To keep major problems from arising, many banks are taking precautions to make sure that they don't end up owning a house. Some banks are finding that the problem is not in having enough collateral as much as it is in the ability to pay the monthly bills, especially with gas prices on the rise. Often times, individuals will acquire significant credit card debt to absorb some of the monthly costs of living. These high balances often get homeowners in trouble. Sheplee also explained that many homeowners gained appreciation on their homes because of higher real-estate values. Because of economic concerns, many will refinance their loans, and take out money from the equity they've gained on their property's appreciation to pay for other things. Today, many property values have not seen a significant increase, so the extra funds homeowners were using to pay off other debts are no longer available. In Chetek, with property taxes being what they are, many homeowners also find it difficult to afford their properties and opt to sell. If a property doesn't sell, but the homeowners buy another home, they end up paying the taxes and payments on both sets of houses.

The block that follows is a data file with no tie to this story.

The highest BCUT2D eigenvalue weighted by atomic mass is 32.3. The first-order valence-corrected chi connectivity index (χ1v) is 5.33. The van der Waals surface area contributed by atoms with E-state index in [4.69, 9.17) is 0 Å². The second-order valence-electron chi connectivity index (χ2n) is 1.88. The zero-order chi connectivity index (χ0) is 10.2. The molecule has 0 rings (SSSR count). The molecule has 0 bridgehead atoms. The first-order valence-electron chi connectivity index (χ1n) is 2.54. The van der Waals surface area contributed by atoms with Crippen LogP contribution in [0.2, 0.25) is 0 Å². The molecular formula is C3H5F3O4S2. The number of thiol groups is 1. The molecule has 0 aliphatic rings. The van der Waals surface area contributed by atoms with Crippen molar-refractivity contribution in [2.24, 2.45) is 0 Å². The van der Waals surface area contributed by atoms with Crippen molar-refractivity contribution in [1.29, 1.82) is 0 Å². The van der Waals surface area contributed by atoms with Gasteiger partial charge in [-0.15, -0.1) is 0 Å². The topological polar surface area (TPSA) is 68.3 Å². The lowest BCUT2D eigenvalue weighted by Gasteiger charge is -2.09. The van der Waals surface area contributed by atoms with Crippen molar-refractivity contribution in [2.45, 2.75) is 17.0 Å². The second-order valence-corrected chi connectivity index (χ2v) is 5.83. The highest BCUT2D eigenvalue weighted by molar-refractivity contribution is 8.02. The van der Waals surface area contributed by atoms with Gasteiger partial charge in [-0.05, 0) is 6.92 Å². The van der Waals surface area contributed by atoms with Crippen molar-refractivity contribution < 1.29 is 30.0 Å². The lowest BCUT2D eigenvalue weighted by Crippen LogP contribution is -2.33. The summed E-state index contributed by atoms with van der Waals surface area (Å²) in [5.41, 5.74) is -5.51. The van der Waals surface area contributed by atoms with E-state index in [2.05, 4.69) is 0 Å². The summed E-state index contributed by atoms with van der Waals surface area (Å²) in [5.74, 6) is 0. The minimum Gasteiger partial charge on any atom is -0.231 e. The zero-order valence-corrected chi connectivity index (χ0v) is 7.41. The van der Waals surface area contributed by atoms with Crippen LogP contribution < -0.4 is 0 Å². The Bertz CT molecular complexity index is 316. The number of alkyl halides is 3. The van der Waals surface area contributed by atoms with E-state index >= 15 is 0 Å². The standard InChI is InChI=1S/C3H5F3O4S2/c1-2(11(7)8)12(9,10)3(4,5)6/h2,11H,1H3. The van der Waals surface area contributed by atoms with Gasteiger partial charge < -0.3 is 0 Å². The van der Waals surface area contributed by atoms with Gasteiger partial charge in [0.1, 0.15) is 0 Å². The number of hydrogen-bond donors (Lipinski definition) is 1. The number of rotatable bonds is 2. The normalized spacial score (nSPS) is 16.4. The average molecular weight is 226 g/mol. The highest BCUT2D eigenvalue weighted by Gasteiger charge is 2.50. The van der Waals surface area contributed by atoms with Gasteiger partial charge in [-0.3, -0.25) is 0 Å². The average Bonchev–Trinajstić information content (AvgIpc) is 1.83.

Often times, subprime customers find themselves in a foreclosure situation. These are customers who may have a poor credit score and are more risky, but are loaned the money anyway, often at higher interest rates. Subprime loans represented about 11 percent of Wisconsin's 567,488 outstanding mortgages in December, according to the National Delinquency Survey issued by the Mortgage Bankers Association. The Wisconsin State Journal also reported that the survey found that Wisconsin had 5.65 percent of its subprime loans in foreclosure at the end of 2006, higher than the national average of 4.53 percent. Of all mortgage loans, the state had 1.42 percent in foreclosure, above the national average of 1.19 percent but lower than the five-state regional average of 2.38 percent.